5 Gentle (and Highly Beneficial!) Yoga Poses to Do Every Day
Regardless of whether yoga is practiced for an hour and a half or five to 10 minutes, there are a plethora of healthful benefits to reap from even the simplest of poses. We asked Sandie West, CEO of Creative Chakra Spa & Yoga Studio, an oceanfront, 5,500-square-foot holistic spa and yoga studio in Marina Del Rey, California, for her go-to poses. From toning muscles and improving digestion to relieving back pain and stretching the spine, here are her picks—and tips—for five gentle and easy poses that are beneficial and fun to do every day.
1. Warrior One
Benefits: Tones the abdominal muscles, relieves acidity and improves digestion, strengthens the bladder and reduces heavy menstruation. Strengthens the back and relieves backache and sciatica.
How-to: From standing pose, straddle both feet about four feet apart, turn your torso and your right leg and foot 90 degrees to the right and turn your left leg and foot to the right 45 degrees. Raise arms in front of you to the sky with palms facing each other and pull the shoulder blades down the back; lunge into your right leg.
Tips for working in the pose: Pull shoulder blades down the back and breathe, and press shoulders away from ears — this will relieve a lot of tension in the neck, shoulders and back. As you push your shoulder joints into the armpits, stretch your arms up higher. Let your weight rest on the inner edge of the left buttock. Avoid straining your right knee by turning your right kneecap toward the little toes of the right foot.
2. Warrior Two
Benefits: Strengthens the legs and arms, opens the chest and shoulders, tones the abdomen. Reduces fat around the hips, relieves lower backache, improves breathing capacity for expanding the chest. Helps in the treatment of a prolapsed or slipped disc.
How-to: From warrior one, part the arms bringing one forward and one behind, and come into your lunge deeper with the front foot, gaze over the front hand, rotate the left hip to the left and right hip to the right, press the outside of back foot into the ground.
Tips for working in the pose: Make sure the right knee stays tracked over the middle toe of the right foot. Don’t allow the knee to drift over to the left and keep the torso from moving right or tilting forward.
Benefits: Builds strength in the upper arms and opens the back, neck, chest, hips and shoulders; stretches the calves and ankles while strengthening the legs at the same time. Slows the heart and calms the brain while stimulating the nervous system and rejuvenates the whole body.
How-to: From warrior two, windmill the left arm up and over to the floor, stretching while doing this, and move the right leg back to meet left leg; turn both feet to the front. Stretch fingers wide open on the floor, pressing away from the wrists and let the chest pull to the floor. Press heels to the floor and press sit bones in the buttocks to the sky.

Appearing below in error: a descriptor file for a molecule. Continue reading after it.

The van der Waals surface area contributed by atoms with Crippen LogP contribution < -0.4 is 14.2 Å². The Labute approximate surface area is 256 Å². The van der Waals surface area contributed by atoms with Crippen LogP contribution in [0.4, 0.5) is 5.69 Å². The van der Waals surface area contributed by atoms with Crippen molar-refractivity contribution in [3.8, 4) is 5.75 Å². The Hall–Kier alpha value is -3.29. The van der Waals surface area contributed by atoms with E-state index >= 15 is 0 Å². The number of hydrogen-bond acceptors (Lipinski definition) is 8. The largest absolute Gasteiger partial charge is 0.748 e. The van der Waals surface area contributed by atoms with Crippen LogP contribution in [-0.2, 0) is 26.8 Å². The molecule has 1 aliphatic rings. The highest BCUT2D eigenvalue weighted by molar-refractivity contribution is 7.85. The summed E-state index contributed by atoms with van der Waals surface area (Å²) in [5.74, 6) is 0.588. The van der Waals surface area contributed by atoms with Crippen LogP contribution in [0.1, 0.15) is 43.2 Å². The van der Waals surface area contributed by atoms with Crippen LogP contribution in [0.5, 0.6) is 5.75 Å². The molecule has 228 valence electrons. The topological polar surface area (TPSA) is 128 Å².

From standing: Fold into a forward fold and bring feet behind you about three feet from hands.
Tips for working in the pose: Keep weight off wrists by pulling up the arms away from the wrists and shoulders down the back. Keep thighs parallel to each other, stretch your upper arms and push your torso towards your legs.
4. Child’s Pose
Benefits: A healing, restful pose that gently stretches the spine, releases the lower back and helps with digestion. It can be particularly soothing when you feel cold or anxious. In this pose, your head is lower than your heart, so you receive more circulation to the face, and when practiced regularly, it is very beneficial to your entire mind and body.
How-to: From down-dog, bring your knees down to kneel on the ground; stretch arms in front of you and rest forehead on the ground.
Tips for working in the pose: Press the heels to the buttocks evenly. This post can relieve back and neck pain when the head is supported by a bolster (or rest the forehead on a cushion). When knees are fairly close together, rocking gently side to side can help stimulate the flow of blood and lymph fluids in the upper chest and breast tissues.
5. Supported Bridge
Benefits: This supported rejuvenating backbend can be practiced safely by beginners and will open up your chest and keep your spine flexible. It also stretches and strengthens the chest, neck, spine, hips, buttocks and hamstrings. Legs can also be rejuvenated with improved circulation, and it also helps to alleviate stress and mild depression. The pose stimulates the lungs and thyroid glands and improves digestion; reduces backache, headache, fatigue, anxiety and insomnia; and relieves symptoms of asthma and high blood pressure, hypertension, osteoporosis and sinusitis.
How-to: Lie on the floor, legs bent and hips-width apart, feet flat on the floor, parallel and close to the buttocks. Keep the shoulders down and palms down. Bend the knees and catch the ankles, inhale and raise the trunk, lifting and curving upwards.
Distribute your weight equally on the inside and outside of your feet and move your breastbone towards your chin, keeping your chin lifted; buttocks should be firm, but not clasped. To come out of bridge pose, slowly roll your spine down onto the floor.
Tips for working in the pose: Raise both the front and back of the body to increase the arch, press the shoulders and forearms down to lift the trunk and press the heels down to stretch the legs. If you are having trouble holding this posture, you can clasp your hands behind your back and firmly press your arms into the floor, shoulder blades shifted down along the spine. Hold this pose for five to 15 breaths.
Photos courtesy of Emma Catherwood
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